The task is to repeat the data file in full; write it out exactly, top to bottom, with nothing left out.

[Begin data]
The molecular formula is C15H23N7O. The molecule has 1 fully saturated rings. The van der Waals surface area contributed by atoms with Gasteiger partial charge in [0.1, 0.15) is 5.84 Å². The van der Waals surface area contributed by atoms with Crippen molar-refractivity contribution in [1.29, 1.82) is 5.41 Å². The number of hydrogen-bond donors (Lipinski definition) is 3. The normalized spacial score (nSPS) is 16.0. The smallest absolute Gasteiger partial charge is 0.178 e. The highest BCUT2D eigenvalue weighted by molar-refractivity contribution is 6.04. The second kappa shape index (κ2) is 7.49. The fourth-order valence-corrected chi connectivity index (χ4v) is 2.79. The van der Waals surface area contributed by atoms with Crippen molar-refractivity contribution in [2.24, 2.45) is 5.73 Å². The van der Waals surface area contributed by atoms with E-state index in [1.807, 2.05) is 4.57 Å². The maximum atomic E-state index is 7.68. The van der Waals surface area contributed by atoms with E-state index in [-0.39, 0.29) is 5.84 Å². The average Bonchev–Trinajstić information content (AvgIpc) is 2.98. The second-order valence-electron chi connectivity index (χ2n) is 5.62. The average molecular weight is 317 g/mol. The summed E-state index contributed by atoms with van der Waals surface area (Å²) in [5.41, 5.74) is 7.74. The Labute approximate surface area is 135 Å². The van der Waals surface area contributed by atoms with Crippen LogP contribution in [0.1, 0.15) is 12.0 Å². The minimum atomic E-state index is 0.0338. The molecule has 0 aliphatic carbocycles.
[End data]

The molecular formula is C15H23N7O. The molecule has 1 fully saturated rings. The van der Waals surface area contributed by atoms with Gasteiger partial charge in [0.1, 0.15) is 5.84 Å². The van der Waals surface area contributed by atoms with Crippen molar-refractivity contribution in [1.29, 1.82) is 5.41 Å². The number of hydrogen-bond donors (Lipinski definition) is 3. The normalized spacial score (nSPS) is 16.0. The smallest absolute Gasteiger partial charge is 0.178 e. The highest BCUT2D eigenvalue weighted by molar-refractivity contribution is 6.04. The second kappa shape index (κ2) is 7.49. The fourth-order valence-corrected chi connectivity index (χ4v) is 2.79. The van der Waals surface area contributed by atoms with Crippen molar-refractivity contribution in [2.24, 2.45) is 5.73 Å². The van der Waals surface area contributed by atoms with E-state index in [1.807, 2.05) is 4.57 Å². The maximum atomic E-state index is 7.68. The van der Waals surface area contributed by atoms with E-state index in [-0.39, 0.29) is 5.84 Å². The average Bonchev–Trinajstić information content (AvgIpc) is 2.98. The second-order valence-electron chi connectivity index (χ2n) is 5.62. The average molecular weight is 317 g/mol. The summed E-state index contributed by atoms with van der Waals surface area (Å²) in [5.41, 5.74) is 7.74. The Labute approximate surface area is 135 Å². The van der Waals surface area contributed by atoms with Crippen LogP contribution in [0.1, 0.15) is 12.0 Å². The minimum atomic E-state index is 0.0338. The molecule has 0 aliphatic carbocycles.